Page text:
Marc Chagall and the Sacred brings together the spirituality and imagination of one of the twentieth century’s most beloved artists. With wit and joy, the art of Marc Chagall is filled with reoccurring symbols of his own visual memory, childhood fantasy, and Jewish heritage. “Art seems to me to be a state of soul more than anything else,” he wrote. This exhibition includes luminous interpretations of some of his most favorite sacred stories, including original etchings and lithographs from his 1956 and 1960 Bible series. With the sophisticated artistry of a master printmaker, each work is a delightful and colorful interpretation that lets the viewer enter the sacred world of Marc Chagall.
Marc Chagall (1877-1985) was a Russian-French artist born in a Lithuanian Jewish Hassidic family near the city of Vitebsk. Chagall is known for his creative work in nearly every artistic format, including stained glass created for cathedrals of Reims, the UN, the Art Institute of Chicago, and the Jerusalem Windows in Israel, in as much as the media of painting, illustration, ceramics, stage sets, tapestries, and fine art printmaking. The landscape of his childhood and the sacred imagination afforded by his Jewish roots made their way into everything Chagall created. An early modernist, Chagall saw the sacred stories of the Law and the Prophets as the greatest source of poetry of all time. “The Bible is like an echo of nature and the secret I have tried to transmit.” With childlike dreams and interrogation, the art of Chagall invites viewers to see the real in the fantastic, the sacred in the story, and the color in life itself.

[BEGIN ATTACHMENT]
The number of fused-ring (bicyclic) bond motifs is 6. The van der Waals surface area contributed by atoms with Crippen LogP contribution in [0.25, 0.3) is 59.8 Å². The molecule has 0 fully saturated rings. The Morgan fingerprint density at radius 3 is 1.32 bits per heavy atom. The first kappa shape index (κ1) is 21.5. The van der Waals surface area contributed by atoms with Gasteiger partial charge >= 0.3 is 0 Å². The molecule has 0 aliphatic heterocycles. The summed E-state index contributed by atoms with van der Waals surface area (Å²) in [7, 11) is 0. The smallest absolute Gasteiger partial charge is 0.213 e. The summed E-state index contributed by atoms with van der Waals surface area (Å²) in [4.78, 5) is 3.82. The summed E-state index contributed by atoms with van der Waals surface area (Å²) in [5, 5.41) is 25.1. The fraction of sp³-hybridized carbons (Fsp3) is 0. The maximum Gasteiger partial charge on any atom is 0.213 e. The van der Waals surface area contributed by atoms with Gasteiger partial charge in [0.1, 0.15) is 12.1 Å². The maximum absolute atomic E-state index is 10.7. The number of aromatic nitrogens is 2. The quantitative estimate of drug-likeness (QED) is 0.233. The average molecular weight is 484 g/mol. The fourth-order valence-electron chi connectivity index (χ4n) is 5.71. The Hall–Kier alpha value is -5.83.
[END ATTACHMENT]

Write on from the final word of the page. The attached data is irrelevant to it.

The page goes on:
Marc Chagall, Moses II
Craig Hawkins, Dear Rekha
November – February 2019
Witnessing to remarkable beauty in the face of suffering.
CRAIG HAWKINS | ELIZABETH JONES
Beautiful is a collaborative exhibition featuring photography by Elizabeth Jones and painting by artist Craig Hawkins. With portraiture in multiple media, the intent of this exhibition is to witness to remarkable beauty in the face of suffering. The work captures the faces of women in India who have suffered from painful burns.
Still Point partnered with humanitarian aid organization Wellspring International to honor these remarkable women through art. A full color book of photography and limited-edition prints signed by artist Craig Hawkins also accompany also accompany the exhibit. One hundred percent of the proceeds from sales and donations pledged throughout the duration of the exhibit will be designated toward the building of a new surgical burn and treatment center in India.
Identity at Arm’s Length
July – October 2018
A group exhibition featuring Atlanta artists engaging themes of identity in their work. Artists include Antonio Darden, Haylee Anne, William Massey, Angela Davis Johnson, Michael Dillon, Jessica Caldas, Matthew Phillips, Danielle Deadwyler, JOEKINGATL, Angela Bortone, Hasani Sahlehe, Jen DePlour , Sara Zimmerman, Evan Jones, Craig Hawkins, and Rose Smith.
Georges Rouault (1871-1958) occupies a unique place amongst twentieth century artists. A contemporary of Cubism, Expressionism, and Fauvism, he never aspired to belong to any one of these movements. Often categorized as a religious painter, he was, above all, independent. He did not find his inspiration in an abstract way, but rather in observing real life as much as the highest form of spirituality. Georges Rouault was a painter who did not need religious subjects in order for his work to be stamped with the characteristics of holiness.